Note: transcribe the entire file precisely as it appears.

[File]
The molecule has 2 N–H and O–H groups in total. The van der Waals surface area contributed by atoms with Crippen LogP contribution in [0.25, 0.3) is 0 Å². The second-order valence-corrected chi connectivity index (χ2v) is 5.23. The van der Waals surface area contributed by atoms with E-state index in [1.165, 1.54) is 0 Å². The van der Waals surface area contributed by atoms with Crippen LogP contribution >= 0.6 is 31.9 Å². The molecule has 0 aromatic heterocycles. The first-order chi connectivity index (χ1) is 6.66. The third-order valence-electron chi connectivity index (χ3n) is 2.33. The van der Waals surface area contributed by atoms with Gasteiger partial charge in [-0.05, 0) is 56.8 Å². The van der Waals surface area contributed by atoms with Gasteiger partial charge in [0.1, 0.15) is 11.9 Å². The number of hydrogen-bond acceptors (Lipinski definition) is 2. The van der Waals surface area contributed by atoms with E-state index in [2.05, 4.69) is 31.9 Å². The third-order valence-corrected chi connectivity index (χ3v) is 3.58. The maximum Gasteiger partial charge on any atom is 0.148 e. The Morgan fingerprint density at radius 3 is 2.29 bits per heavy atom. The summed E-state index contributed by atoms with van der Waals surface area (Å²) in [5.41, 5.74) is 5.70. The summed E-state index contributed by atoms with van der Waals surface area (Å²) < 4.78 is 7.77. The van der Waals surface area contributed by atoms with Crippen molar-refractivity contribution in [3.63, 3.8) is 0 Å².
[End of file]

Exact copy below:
The molecule has 2 N–H and O–H groups in total. The van der Waals surface area contributed by atoms with Crippen LogP contribution in [0.25, 0.3) is 0 Å². The second-order valence-corrected chi connectivity index (χ2v) is 5.23. The van der Waals surface area contributed by atoms with E-state index in [1.165, 1.54) is 0 Å². The van der Waals surface area contributed by atoms with Crippen LogP contribution >= 0.6 is 31.9 Å². The molecule has 0 aromatic heterocycles. The first-order chi connectivity index (χ1) is 6.66. The third-order valence-electron chi connectivity index (χ3n) is 2.33. The van der Waals surface area contributed by atoms with Gasteiger partial charge in [-0.05, 0) is 56.8 Å². The van der Waals surface area contributed by atoms with Gasteiger partial charge in [0.1, 0.15) is 11.9 Å². The number of hydrogen-bond acceptors (Lipinski definition) is 2. The van der Waals surface area contributed by atoms with E-state index in [2.05, 4.69) is 31.9 Å². The third-order valence-corrected chi connectivity index (χ3v) is 3.58. The maximum Gasteiger partial charge on any atom is 0.148 e. The Morgan fingerprint density at radius 3 is 2.29 bits per heavy atom. The summed E-state index contributed by atoms with van der Waals surface area (Å²) in [5.41, 5.74) is 5.70. The summed E-state index contributed by atoms with van der Waals surface area (Å²) < 4.78 is 7.77. The van der Waals surface area contributed by atoms with Crippen molar-refractivity contribution in [3.63, 3.8) is 0 Å².